Final Review: Lupin the Third: Mine Fujiko to Iu Onna

DISCLAIMER: Anime reviews on this blog will attempt minimal to no spoilers unless other noted. If a review seems dull or shallow, it’s because I’m trying to make sure not to go into too detail for those who are actually interested in the show before or after reading the review or those who have yet to finish the title. If you want further details, there are usually tons of reviews that can be found elsewhere on the internet. Furthermore, anime reviews in general are the sole opinion of the author writing it and thus differ across the users. There is no such thing as a “right answer” only a majority agreement. You are free to have your own opinions and thereby free to state and/or argue/debate in the comments section below or on the Fansub TV Forums. The review is not necessarily meant to serve as a recommendation but rather a personal opinion of having completed the series.

Lupin the Third: Mine Fujiko to Iu Onna is the fourth Lupin TV series since the Lupin the Third anime franchise first started. This is also the second Lupin work to feature the new Lupin cast after three of the four main seiyuus retired. The story focuses primarily on Mine Fujiko and takes place before Lupin and co. crew is formed, meaning, yes, it takes place before the original Lupin Pilot Film in 1969 and thereby making it the “first” series before any other story in the Lupin franchise. Lupin the Third: Mine Fujiko to Iu Onna aired during the Spring 2012 anime season and was simulcasted by Funimation Entertainment, but has not yet been announced for home video distribution in the US.

Oh Lupin the Third… this franchise has always been amazing in many ways. Lupin the Third: Mine Fujiko to Iu Onna adds to that record by providing a very different and unique chapter to the Lupin franchise. The series is much darker and significantly more adult and seinen oriented than any of the previous Lupin titles. There is not as much Lupin comedy because of this orientation but it certainly does have its perks still in a number of new ways. Let’s start with the story. The show starts off as simple one-offs with the first few episodes introducing the four “future” members of the Lupin cast: Lupin, Mine Fujiko, Jigen, and Goemon. Obviously, with the show being centered around Mine Fujiko, it explores the life Fujiko and her individual encounters with these three in the early days. Unlike the other Lupin titles, the show really dives in not only Fujiko’s character and past but also presents it in a highly convoluted and bizarre manner. While certainly not a bad thing to do it doesn’t really paint a clear and compelling picture. Furthermore, there is a lack of proper plot continuity for a show attempting to fully develop a single character. It does a nice job with bringing elements from various parts of the series to form a conclusion at the end, but needs better more reasonable cliffhangers.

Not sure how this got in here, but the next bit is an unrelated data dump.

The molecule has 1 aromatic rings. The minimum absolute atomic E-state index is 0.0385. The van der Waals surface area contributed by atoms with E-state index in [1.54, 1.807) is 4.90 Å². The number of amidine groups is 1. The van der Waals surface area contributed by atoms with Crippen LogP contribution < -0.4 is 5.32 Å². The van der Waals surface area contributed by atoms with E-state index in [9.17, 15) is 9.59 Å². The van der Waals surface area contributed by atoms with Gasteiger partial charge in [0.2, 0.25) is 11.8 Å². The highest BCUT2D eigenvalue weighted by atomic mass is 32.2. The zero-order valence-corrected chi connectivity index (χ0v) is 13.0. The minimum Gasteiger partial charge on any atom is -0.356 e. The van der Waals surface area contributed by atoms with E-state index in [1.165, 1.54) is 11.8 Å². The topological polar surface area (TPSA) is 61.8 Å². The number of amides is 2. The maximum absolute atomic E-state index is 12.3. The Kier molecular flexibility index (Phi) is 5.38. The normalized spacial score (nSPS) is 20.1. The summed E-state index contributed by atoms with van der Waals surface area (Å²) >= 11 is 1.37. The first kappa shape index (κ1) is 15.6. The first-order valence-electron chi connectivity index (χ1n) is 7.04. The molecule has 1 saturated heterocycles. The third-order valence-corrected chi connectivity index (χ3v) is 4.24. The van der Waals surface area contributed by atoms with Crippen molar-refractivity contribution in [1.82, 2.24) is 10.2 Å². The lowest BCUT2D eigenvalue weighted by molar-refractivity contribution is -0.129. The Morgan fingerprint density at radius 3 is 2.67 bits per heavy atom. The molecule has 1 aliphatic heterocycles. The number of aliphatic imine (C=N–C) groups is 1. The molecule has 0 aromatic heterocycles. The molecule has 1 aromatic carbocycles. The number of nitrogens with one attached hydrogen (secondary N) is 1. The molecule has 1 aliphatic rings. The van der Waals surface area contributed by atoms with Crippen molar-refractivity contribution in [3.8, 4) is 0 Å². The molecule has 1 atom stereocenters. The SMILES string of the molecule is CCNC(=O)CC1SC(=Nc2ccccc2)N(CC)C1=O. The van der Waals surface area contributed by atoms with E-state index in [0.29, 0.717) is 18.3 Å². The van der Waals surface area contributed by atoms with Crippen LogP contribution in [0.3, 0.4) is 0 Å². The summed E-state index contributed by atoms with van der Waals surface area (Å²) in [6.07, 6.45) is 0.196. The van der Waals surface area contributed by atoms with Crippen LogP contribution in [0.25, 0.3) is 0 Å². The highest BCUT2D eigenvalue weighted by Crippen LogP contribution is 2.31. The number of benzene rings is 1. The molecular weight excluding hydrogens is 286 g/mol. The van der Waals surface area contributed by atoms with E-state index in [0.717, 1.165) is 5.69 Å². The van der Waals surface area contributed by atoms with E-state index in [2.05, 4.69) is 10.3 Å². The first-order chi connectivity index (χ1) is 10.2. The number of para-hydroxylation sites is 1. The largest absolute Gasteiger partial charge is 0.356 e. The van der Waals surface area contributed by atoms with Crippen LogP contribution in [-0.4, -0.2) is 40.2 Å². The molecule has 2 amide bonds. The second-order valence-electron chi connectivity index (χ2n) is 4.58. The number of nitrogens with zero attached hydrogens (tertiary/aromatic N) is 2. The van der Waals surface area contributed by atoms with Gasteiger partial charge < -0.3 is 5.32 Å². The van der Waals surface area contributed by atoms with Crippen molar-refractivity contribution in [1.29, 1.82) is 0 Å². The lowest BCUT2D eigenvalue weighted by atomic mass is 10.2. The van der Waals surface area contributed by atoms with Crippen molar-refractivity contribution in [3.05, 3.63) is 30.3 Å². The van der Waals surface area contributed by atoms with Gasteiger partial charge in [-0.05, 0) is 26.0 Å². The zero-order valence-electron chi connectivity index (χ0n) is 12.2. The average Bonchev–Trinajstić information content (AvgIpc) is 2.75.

Art wise is very well done. It really captures a retro feel while keeping up with the modern quality standards. The backgrounds are very detailed and the character designs are incredibly sharp and well designed to match the darker atmosphere of the series. Animation is by TMS Entertainment, which for this studio is very impressive. While TMS has worked on Lupin titles in the past, I believe this is their first time taking the lead on the actual project and boy was it fantastic, especially when compared to their previous works like Sengoku Otome ~Momoiro Paradox~ and Cardfight!! Vanguard.

OP/ED is the typical Lupin jazz feel from the 1970s. I’m not particularly fond of the genre but it certainly fits the show very nicely. The background music is also very well done along with solid sound effects all around. Seiyuu wise, Lupin is still Lupin. While I do miss the old Fujiko, Jigen, and Goemon, the new cast is certainly still very good and have high hopes for them as more Lupin works come out in the future.